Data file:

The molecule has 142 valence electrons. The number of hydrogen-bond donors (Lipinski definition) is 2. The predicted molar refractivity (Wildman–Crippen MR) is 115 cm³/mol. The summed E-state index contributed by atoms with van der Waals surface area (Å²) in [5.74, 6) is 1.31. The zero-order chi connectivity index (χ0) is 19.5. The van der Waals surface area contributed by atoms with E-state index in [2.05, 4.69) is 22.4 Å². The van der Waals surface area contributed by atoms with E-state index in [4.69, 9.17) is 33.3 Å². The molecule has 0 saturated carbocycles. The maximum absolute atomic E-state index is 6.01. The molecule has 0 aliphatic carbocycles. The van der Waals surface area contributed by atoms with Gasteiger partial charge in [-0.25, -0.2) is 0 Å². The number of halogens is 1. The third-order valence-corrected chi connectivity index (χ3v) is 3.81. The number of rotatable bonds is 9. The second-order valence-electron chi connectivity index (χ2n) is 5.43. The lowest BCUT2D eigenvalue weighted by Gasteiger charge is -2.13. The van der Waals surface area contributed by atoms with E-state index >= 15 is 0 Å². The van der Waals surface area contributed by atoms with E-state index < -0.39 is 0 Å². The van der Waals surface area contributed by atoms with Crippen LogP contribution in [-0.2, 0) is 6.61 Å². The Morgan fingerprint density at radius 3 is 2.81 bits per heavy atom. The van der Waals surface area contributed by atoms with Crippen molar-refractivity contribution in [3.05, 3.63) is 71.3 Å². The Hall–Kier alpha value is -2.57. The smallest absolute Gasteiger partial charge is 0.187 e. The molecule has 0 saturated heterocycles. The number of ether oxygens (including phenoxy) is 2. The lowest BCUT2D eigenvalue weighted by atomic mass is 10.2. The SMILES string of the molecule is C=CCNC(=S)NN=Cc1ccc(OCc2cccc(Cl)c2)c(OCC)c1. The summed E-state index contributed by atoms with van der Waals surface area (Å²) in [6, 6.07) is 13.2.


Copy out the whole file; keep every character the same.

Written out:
The molecule has 142 valence electrons. The number of hydrogen-bond donors (Lipinski definition) is 2. The predicted molar refractivity (Wildman–Crippen MR) is 115 cm³/mol. The summed E-state index contributed by atoms with van der Waals surface area (Å²) in [5.74, 6) is 1.31. The zero-order chi connectivity index (χ0) is 19.5. The van der Waals surface area contributed by atoms with E-state index in [2.05, 4.69) is 22.4 Å². The van der Waals surface area contributed by atoms with E-state index in [4.69, 9.17) is 33.3 Å². The molecule has 0 saturated carbocycles. The maximum absolute atomic E-state index is 6.01. The molecule has 0 aliphatic carbocycles. The van der Waals surface area contributed by atoms with Gasteiger partial charge in [-0.25, -0.2) is 0 Å². The number of halogens is 1. The third-order valence-corrected chi connectivity index (χ3v) is 3.81. The number of rotatable bonds is 9. The second-order valence-electron chi connectivity index (χ2n) is 5.43. The lowest BCUT2D eigenvalue weighted by Gasteiger charge is -2.13. The van der Waals surface area contributed by atoms with E-state index >= 15 is 0 Å². The van der Waals surface area contributed by atoms with E-state index < -0.39 is 0 Å². The van der Waals surface area contributed by atoms with Crippen LogP contribution in [-0.2, 0) is 6.61 Å². The Morgan fingerprint density at radius 3 is 2.81 bits per heavy atom. The van der Waals surface area contributed by atoms with Crippen molar-refractivity contribution in [3.05, 3.63) is 71.3 Å². The Hall–Kier alpha value is -2.57. The smallest absolute Gasteiger partial charge is 0.187 e. The molecule has 0 saturated heterocycles. The number of ether oxygens (including phenoxy) is 2. The lowest BCUT2D eigenvalue weighted by atomic mass is 10.2. The SMILES string of the molecule is C=CCNC(=S)NN=Cc1ccc(OCc2cccc(Cl)c2)c(OCC)c1. The summed E-state index contributed by atoms with van der Waals surface area (Å²) in [6, 6.07) is 13.2.